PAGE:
FD: Unfortunately, in too many churches there is still the “fashion show” affect. Too many women are overly concerned about their outfits and minimally focused on their relationship with Jesus Christ. There are still others who believe that their primary purpose is to serve the pastor and male leaders of the church. Then there are still others who have a genuine desire to be used to the glory of God and believe that we have a calling to serve the Lord.
How do you see yourself as a black Christian woman? Like these women, are you convinced of your call to contend for the faith? What will you do to answer the call? There are people in your family, church, and community who are waiting for you to step up and be a contender.
While The Hunger Games received most of the attention at the box office last weekend, another film also opened that, in its own way, was equally as notable. October Baby, a small-budget Christian film with a pro-life message, earned $1.7 million, which may seem negligible when compared to the $155 million of Hunger Games, but October Baby opened on less than 400 screens (compared to more than 4,000 for Hunger Games), and was produced for a fraction of the cost. The fact that it was ranked number one for limited-release movies demonstrates the continuing demand for quality Christian films. Not that long ago, a film made by overtly Christian filmmakers and released nationwide happened infrequently. Thankfully, that is changing. The quality and quantity of faith-based movies is increasing and so are the topics these films are addressing.
October Baby tackles admittedly provocative questions like: What would you do if you discovered you’re not exactly who you think you are, and that what you assumed about your origins is not true? What if you found out that you almost weren’t born, and furthermore that someone wanted it that way? It’s not easy to approach a subject like abortion, but October Baby does it with grace, class, and love. Rather than beat you over the head, or even tap you on the shoulder, the film wraps its arms around you and simply waits for your reaction to all it has to say.
I recently had the privilege to chat with brothers Jon and Andrew Erwin, the co-directors/writers/producers behind the film, both in person and by telephone. Excerpts of our conversations follow, edited for clarity and conciseness.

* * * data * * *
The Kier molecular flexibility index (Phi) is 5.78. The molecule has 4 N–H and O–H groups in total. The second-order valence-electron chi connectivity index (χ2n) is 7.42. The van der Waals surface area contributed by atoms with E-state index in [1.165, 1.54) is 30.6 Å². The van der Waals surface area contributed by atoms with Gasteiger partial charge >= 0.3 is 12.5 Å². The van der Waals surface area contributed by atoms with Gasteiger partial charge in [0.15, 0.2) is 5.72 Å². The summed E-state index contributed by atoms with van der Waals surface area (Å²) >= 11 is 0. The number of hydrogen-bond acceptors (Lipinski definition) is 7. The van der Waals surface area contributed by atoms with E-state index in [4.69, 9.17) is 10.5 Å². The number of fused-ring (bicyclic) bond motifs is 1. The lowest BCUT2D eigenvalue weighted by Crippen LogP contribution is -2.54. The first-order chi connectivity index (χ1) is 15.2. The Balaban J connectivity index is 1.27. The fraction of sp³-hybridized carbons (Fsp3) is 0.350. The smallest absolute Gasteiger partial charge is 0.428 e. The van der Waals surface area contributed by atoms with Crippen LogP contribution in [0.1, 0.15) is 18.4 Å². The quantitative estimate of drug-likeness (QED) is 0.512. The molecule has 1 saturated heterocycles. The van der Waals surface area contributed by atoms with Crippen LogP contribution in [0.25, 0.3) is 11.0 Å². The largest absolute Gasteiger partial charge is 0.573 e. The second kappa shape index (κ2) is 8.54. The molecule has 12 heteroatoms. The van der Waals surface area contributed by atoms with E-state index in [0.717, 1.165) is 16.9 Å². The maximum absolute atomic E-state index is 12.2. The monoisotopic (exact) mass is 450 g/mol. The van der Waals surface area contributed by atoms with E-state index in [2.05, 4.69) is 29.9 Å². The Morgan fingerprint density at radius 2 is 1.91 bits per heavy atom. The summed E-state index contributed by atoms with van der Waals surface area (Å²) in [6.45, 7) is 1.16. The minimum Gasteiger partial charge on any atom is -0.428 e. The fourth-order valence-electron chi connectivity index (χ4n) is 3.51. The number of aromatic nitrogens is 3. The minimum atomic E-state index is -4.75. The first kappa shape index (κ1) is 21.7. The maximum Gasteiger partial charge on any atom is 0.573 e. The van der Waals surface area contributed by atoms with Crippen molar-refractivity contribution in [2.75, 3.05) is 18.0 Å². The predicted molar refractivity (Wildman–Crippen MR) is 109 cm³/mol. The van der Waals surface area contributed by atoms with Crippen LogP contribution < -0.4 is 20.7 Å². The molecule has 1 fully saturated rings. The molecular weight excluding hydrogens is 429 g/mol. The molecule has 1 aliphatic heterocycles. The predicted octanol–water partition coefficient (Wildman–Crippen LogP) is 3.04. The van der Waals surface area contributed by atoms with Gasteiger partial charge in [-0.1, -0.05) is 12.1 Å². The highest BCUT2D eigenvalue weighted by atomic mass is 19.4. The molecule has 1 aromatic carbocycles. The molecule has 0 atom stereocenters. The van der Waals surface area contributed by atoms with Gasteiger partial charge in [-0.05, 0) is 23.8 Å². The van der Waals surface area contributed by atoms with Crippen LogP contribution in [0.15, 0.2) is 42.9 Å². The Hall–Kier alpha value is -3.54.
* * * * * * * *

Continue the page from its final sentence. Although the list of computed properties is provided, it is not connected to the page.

CHANDRA WHITE-CUMMINGS: Considering that this is your first foray into filmmaking, why did you pick such a provocative and emotionally charged subject matter?
ANDY ERWIN: If you had asked us a few years ago, what would our first feature film be, we would have probably picked something other than this one. Not because it’s not a compelling story, but because it’s such a risky subject, and there’s so much heated emotion attached to both sides of this issue. I think as a filmmaker, sometimes you go out to find a film, but nine times out of ten the story finds you. Jon heard a woman speak named Gianna Jessen. She gave her testimony of surviving a saline abortion and having cerebral palsy as a result. She just has a beautiful spirit, and when we heard her story, Jon was so moved by hearing her speak.
CWC: Jon, what was it about her story that captured your attention and moved you?
THE STORY FOUND THEM: 'October Baby' filmmakers (and brothers) Jon and Andrew Erwin decided to tell a story that is a 'celebration of life.'
JON ERWIN: Andy’s right — sometimes a movie finds you, and when I heard Gianna speak … just the concept of an abortion survivor, those are two words I had no idea fit together. I was jarred, surprised, and shattered by it all at the same time. The more I researched it, the more I couldn’t stop thinking about it. I just felt this was a unique take on the topic, and it made a political issue become very real. When you look at it through that lens, when you put a face on it, you look at the person. You look beyond the politics to the human issue. And the whole thing moved me. People have said, “You’re very brave taking on this issue.” It’s really not that at all. I’m an artist and whatever is going on in my life works its way out in what we do. In this case, God moved in my life, shattered me over the issue, and it worked its way out into a movie. I felt like we’d been given a gift, a tool to shed light on the issue, but the challenge became how to do that. We ruled out a documentary, so we thought maybe we could take a different approach and make an entertaining film about a beautiful young girl.
AE: Yes, we used the context of Gianna’s life and inserted it into a coming-of-age love story in which a 19-year-old girl finds out that she’s a survivor of an abortion, goes on a road trip to find answers, and ultimately finds forgiveness. But our goal going into it wasn’t to do a political film but to do a human film, a human story that looks at the issue of abortion as a human rights issue, not as a political debate. So it was very interesting that through the eyes of the victim the story became much more entertaining and engaging. That’s when we knew this was the story we wanted to tell.
CWC: So the film was really story motivated and story driven, rather than message driven?
AE: Any movie should be. I think the movies that engage me the most as a viewer are not the ones that try and get a message or agenda across. I think that comes across as propaganda. Our goal is to tell a good story. The story that captivated our hearts as filmmakers was hearing Gianna’s testimony of survival. That’s what motivated us to tell this story of Hannah in October Baby. Being story driven allowed us to speak on a lot of topics we’re passionate about in a way that was not forced.
CWC: Let’s talk for a moment about the idea of “messaging” in films, especially those made by Christian filmmakers. I know you weren’t message driven with this film, but if you had to identify a message, what would it be?